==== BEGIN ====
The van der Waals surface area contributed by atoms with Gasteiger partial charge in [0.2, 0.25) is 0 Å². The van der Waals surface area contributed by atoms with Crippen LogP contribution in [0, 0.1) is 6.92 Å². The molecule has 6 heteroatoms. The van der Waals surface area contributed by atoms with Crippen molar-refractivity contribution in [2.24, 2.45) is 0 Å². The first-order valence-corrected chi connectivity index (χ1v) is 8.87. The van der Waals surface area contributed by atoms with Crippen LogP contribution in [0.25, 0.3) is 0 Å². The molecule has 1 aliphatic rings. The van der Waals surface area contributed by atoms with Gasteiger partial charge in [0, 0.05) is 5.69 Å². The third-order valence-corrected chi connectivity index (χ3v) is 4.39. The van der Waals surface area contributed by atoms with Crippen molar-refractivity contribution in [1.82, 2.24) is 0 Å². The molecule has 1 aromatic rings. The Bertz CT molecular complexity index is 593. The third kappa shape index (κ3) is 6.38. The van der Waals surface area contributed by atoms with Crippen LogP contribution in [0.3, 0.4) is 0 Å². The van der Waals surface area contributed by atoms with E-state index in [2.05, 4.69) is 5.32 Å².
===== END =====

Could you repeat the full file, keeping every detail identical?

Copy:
The van der Waals surface area contributed by atoms with Gasteiger partial charge in [0.2, 0.25) is 0 Å². The van der Waals surface area contributed by atoms with Crippen LogP contribution in [0, 0.1) is 6.92 Å². The molecule has 6 heteroatoms. The van der Waals surface area contributed by atoms with Crippen molar-refractivity contribution in [2.24, 2.45) is 0 Å². The first-order valence-corrected chi connectivity index (χ1v) is 8.87. The van der Waals surface area contributed by atoms with Crippen LogP contribution in [0.25, 0.3) is 0 Å². The molecule has 1 aliphatic rings. The van der Waals surface area contributed by atoms with Gasteiger partial charge in [0, 0.05) is 5.69 Å². The third-order valence-corrected chi connectivity index (χ3v) is 4.39. The van der Waals surface area contributed by atoms with Crippen molar-refractivity contribution in [1.82, 2.24) is 0 Å². The molecule has 1 aromatic rings. The Bertz CT molecular complexity index is 593. The third kappa shape index (κ3) is 6.38. The van der Waals surface area contributed by atoms with Crippen LogP contribution in [0.3, 0.4) is 0 Å². The van der Waals surface area contributed by atoms with E-state index in [2.05, 4.69) is 5.32 Å².